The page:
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ABBA Fans Celebrate 50 Years Since Eurovision Win with Special Tribute



Fifty years since Abba won with Waterloo, fans are paying tribute to a pop classic. Its status is a far cry from its origins in a celebration of weedy pop and dodgy lyrics – and, whisper it, ‘nul points’ from Britain.

Fifty years on, the footage of Abba performing Waterloo at the 1974 Eurovision Song Contest is very familiar indeed: the conductor dressed as Napoleon, Agnetha’s blue satin knickerbockers, Björn’s star-shaped guitar.

But it’s rarely, if ever, shown in context. Perhaps Abba’s success is so sui generis – Sweden had never produced an internationally successful pop artist before, and it’s never produced one anything like as successful since – that context seems besides the point.

But this weekend, BBC Four is screening the entire 1974 grand final in full. Immediately, the setting plunges you back into what feels like a very distant past indeed. Here is Eurovision from a time before anyone watched it for camp value – you can’t imagine any gay bar in 1974 clearing its schedules to screen this; a Eurovision that takes itself rather seriously, a brief appearance by the Wombles notwithstanding.

It’s Eurovision that predates even Terry Wogan’s presence: in 1974, his famously sardonic remarks were still confined to radio coverage of the event.

Viewers had to make do with sports commentator David Vine, ever-ready with a useful pen-portrait of the competing nations – “Norway! The place where they drink aquavit and do marvellous ski-jumping!” – and blessed with the ability to talk up the various artists in a way that makes you lose the will to live before they’ve even taken the stage: “Made his debut in his parents’ circus … used to do impressions of Maurice Chevalier,” he offers of Monaco’s Romuald.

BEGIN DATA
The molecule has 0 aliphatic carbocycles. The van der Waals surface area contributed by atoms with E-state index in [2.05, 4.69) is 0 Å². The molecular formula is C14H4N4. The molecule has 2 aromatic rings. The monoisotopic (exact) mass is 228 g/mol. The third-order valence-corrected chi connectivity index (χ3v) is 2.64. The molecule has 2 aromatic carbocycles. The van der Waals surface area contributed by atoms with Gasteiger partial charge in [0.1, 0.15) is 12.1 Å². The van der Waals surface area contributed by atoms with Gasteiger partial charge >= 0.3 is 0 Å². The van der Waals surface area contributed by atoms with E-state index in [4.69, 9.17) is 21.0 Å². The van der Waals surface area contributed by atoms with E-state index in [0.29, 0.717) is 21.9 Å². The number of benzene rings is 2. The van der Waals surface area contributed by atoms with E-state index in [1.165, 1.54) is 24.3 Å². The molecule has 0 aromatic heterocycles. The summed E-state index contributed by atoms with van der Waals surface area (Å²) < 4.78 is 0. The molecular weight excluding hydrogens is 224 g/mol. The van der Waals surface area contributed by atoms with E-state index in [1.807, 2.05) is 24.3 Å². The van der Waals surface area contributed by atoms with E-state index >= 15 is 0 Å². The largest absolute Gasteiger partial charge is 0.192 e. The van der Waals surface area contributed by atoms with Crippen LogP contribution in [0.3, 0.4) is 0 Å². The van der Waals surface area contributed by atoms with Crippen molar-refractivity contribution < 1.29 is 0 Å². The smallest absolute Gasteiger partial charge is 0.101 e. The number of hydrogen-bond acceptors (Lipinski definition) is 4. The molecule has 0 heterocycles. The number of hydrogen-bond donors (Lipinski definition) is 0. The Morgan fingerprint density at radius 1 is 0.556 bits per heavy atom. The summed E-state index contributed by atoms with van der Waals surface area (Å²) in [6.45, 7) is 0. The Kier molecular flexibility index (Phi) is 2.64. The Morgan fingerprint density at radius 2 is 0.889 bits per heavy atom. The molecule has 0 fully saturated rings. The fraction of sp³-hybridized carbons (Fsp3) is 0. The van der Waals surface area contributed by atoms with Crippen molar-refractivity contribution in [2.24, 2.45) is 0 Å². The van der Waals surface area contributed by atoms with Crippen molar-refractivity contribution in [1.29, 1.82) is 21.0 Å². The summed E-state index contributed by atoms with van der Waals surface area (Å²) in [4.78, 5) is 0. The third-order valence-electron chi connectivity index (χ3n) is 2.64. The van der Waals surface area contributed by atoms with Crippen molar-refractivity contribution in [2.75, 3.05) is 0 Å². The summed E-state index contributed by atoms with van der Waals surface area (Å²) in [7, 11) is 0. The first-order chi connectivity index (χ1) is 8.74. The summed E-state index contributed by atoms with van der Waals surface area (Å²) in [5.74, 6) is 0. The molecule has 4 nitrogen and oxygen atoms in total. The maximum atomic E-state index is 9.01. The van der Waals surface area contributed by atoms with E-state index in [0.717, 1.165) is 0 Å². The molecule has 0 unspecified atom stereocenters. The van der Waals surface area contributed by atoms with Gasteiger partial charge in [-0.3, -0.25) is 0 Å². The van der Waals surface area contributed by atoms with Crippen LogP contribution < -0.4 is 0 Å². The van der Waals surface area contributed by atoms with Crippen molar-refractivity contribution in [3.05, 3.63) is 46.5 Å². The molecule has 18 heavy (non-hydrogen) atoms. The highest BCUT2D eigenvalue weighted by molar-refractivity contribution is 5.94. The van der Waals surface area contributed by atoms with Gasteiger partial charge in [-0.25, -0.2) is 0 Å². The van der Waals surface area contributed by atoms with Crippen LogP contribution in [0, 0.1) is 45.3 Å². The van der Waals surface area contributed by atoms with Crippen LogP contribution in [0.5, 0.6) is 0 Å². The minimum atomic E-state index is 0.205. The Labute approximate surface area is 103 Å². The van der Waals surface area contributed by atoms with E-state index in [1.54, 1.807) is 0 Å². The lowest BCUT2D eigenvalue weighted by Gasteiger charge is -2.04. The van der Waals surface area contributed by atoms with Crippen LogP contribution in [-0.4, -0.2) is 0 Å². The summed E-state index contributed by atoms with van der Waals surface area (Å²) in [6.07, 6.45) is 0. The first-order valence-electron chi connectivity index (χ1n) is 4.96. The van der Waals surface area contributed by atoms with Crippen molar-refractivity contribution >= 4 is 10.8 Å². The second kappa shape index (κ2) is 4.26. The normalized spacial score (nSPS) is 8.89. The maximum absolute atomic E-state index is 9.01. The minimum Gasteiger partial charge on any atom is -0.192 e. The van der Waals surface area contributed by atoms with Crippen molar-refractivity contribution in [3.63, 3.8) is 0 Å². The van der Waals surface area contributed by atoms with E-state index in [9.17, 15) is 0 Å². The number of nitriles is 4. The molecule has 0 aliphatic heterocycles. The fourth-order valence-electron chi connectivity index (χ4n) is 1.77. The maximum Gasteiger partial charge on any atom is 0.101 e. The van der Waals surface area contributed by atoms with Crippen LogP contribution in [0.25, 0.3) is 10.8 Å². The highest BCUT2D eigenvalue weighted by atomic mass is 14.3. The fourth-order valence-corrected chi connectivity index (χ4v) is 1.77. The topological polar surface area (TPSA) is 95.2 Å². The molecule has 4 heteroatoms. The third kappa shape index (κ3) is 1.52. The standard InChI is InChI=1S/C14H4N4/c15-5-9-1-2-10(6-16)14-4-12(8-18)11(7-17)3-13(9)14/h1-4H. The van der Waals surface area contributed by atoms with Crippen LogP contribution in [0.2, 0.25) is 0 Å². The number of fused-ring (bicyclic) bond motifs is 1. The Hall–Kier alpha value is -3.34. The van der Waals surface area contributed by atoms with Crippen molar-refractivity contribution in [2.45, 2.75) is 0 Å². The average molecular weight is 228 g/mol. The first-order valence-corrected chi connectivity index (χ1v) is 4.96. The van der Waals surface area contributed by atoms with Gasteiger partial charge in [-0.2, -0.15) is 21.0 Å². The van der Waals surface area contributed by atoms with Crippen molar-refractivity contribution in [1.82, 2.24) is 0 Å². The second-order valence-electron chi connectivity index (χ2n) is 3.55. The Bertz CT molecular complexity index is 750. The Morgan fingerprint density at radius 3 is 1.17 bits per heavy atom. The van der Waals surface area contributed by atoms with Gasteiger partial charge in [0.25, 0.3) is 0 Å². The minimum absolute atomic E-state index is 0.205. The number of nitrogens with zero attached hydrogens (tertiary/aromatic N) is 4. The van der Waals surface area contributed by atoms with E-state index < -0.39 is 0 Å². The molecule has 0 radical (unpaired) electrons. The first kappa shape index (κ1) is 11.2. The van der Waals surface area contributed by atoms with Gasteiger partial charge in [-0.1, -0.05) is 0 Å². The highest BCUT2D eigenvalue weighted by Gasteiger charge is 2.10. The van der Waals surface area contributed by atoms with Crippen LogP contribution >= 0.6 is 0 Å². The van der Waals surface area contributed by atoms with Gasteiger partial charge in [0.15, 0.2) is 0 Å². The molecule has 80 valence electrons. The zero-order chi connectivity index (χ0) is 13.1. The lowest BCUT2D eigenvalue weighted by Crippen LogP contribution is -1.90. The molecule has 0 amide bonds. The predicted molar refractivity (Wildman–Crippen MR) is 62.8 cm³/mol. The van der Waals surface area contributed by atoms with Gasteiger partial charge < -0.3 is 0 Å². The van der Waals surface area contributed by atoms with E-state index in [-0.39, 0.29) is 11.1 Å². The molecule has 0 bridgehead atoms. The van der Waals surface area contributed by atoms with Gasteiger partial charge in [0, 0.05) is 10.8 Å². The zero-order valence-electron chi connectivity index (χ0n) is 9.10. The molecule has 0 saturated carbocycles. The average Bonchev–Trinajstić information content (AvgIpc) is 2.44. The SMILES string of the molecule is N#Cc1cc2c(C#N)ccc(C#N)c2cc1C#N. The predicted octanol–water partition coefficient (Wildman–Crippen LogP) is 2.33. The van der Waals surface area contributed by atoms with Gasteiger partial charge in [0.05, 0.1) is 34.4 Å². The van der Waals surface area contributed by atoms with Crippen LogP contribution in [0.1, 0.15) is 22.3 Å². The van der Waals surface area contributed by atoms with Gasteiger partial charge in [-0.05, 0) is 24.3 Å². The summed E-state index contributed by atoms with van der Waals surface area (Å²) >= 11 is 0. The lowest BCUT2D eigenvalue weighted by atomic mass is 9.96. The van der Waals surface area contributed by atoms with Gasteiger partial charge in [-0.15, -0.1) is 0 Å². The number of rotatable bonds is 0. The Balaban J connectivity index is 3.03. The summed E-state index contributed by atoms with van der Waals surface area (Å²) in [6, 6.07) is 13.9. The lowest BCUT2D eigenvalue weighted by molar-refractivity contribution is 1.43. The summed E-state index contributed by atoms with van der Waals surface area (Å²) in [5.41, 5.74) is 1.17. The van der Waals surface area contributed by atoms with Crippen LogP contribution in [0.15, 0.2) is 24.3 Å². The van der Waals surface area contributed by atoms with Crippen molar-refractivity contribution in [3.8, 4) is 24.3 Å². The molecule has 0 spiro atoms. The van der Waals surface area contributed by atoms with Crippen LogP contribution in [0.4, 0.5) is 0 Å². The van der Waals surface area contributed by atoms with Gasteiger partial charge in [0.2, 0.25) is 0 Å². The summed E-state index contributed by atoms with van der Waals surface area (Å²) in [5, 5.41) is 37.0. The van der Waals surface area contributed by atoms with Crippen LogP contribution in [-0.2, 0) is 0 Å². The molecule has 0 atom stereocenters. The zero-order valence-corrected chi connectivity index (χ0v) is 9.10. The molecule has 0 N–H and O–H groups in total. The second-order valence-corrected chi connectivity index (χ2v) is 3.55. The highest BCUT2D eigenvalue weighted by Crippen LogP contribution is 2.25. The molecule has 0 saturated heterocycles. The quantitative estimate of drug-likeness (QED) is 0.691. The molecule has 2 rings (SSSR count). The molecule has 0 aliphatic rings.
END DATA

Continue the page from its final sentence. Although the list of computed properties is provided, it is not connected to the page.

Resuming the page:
Presented by Katie Boyle wearing a floor-length peach evening gown and Margaret Thatcher’s hair, it took place at the tail-end of one of mainstream pop’s all-time great eras.

But you’ll strain your ears trying to find even its vaguest reflection inside the Brighton Dome that year: closest is Finland’s entry, a piano ballad by Carita called Keep Me Warm that bore the influence of Carole King, albeit a track from Tapestry that had been subjected to some kind of process that removed every last shred of its character.

But nor, it seems, does anyone else. Abba are the solitary entrants who have any real link to current pop music – Waterloo bears the distinct influence of glam, most specifically Roy Wood’s Wizzard – the solitary entrants who aren’t smothered by the orchestra and the solitary entrants who look like they belong on Top of the Pops rather than in Batley Variety Club, a riot of satin and silver platform boots.

As if to underline how out of touch it all was, four weeks later, Waterloo was the UK No 1, and we all know how things played out for Abba thereafter.

Britain’s entry is by Olivia Newton-John, who as Vine notes, looks a bit startled in the scene-setting pre-performance footage.

Rachel Adams

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